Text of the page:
These are principles I'll never forget.

He treated me with kindness and respect and offered wise advice. He showed how you could become a titan in an industry without sacrificing others or acting superior.

Scott Allen

The Person

I can't say I knew Scott that well, but I would guess his impact on the world around him went farther than professional success. He was a true geek in every sense of the word and loved sharing knowledge. He also enjoyed building others up. Over the years, I've never seen him bashing others, punching down, or doing anything other than being kind and gracious. He volunteered a lot of time and energy into his community, doing what he loved, which was building people up.

He was a truly kind and generous person who will be missed.

The best way we can honor Scott is to be more like Scott. Let's do more to build up those around us.

Here's what our CEO had to say about Scott's passing

Here are some things his fellow technologists had to say about him.

You can also listen to our first podcast episode which featured the man himself.

play pause All Hands on Tech

Top comments (10)

gpapadopoulos profile image
George Papadopoulos

Very sad and shocked to find out about this. K Scott Allen was the reason I started my subscription to PS a few years ago. His unique style of teaching as well as his clear distinctive voice, made for a great instructor. I've never had the hounour to meet him in person, unfortunately, but his contributions to the community are his legacy to the rest of us. There aren't many instructors like Scott around(with all the respect to the instructors world wide, but this is my biased opinion. Sorry guys). He will definitely be missed. RIP.

mbbrennan profile image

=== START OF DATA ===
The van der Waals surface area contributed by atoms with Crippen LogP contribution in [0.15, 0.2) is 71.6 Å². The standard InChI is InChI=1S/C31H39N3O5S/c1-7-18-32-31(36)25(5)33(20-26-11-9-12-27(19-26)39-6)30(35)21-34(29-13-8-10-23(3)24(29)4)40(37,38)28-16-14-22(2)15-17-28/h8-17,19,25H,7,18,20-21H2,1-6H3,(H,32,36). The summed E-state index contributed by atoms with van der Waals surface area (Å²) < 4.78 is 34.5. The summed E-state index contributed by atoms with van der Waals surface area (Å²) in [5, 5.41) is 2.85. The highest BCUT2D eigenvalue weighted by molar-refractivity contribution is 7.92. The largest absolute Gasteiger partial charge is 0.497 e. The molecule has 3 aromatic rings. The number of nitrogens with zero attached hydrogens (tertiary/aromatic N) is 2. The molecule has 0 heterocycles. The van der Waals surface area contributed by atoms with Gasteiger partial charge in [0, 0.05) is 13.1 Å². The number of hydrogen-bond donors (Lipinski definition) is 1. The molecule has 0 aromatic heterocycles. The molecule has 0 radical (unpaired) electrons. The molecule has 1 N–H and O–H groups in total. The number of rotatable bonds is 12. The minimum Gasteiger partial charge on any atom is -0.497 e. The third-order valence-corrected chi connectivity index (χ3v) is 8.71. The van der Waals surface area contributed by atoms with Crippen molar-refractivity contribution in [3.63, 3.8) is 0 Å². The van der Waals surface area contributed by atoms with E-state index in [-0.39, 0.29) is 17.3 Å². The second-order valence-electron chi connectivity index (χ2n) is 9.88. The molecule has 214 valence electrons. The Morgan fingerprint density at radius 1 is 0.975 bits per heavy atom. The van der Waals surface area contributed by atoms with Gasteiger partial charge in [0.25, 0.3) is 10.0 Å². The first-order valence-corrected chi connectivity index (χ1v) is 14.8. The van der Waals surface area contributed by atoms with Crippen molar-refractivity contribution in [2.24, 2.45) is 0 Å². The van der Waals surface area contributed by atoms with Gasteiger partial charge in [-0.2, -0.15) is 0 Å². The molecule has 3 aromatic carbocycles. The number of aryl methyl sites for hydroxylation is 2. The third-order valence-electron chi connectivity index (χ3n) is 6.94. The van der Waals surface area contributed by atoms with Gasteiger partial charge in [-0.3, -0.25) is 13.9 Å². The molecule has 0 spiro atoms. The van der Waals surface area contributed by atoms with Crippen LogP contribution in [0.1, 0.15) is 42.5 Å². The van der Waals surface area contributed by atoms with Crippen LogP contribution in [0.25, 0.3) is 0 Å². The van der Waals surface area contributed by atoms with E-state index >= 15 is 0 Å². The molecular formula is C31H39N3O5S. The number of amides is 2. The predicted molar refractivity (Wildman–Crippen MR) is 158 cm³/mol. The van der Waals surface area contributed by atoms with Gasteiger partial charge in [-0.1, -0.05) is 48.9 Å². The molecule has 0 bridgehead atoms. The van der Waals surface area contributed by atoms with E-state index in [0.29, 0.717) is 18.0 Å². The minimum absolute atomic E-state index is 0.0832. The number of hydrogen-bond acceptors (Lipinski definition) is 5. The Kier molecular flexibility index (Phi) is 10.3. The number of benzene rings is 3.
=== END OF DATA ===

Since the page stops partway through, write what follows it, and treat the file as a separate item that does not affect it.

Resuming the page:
This is such a great post Jeremy. Scott, through his Pluralsight videos, made a huge impression on me. When I first started using Pluralsight, I tried a few videos and they were good and then I discovered Scott courses and I because a Pluralsight fan - telling people how great the courses were. I am going to listen to the interview you did with him. It's a terrible loss especially for his family.

cutman89 profile image

I learn a lot with him,very sad that he passed away ,he was a great teacher, may his soul rest in peace :(

dennishorne profile image

He was a great teacher. I really enjoyed his pluralsight courses.

ak0785 profile image

I'm genuinely saddened, I didn't know him personally but through pluralsight I've followed nearly all of his courses and purchased some of his books. A model human being, RIP Scott...

kingzamzon profile image
Samson Adesanoye

During ALC4.0 I learnt alot from Scott Allen course on Mobile Web track. Will forever miss you. Your impact still remain

yaser profile image
Yaser Al-Najjar

A huge portion of what I learned in programming is from Scott Allen... His memory will never be forgotten and may his soul rest in peace.

damn123 profile image

I've taken some of his classes. With him we have lost a person with incredibly good pedagogical skills.
I will miss him very much as a teacher, he was really TOP. Very sad.

olufemifowosire profile image

You are a great loss to our generation. RIP Scott!

danspark profile image
Daniel Reis

I owe a lot to him, migrating from to c# just when I was learning to code was a little hard to me, but I was lucky to have such a good teacher. Rest in peace.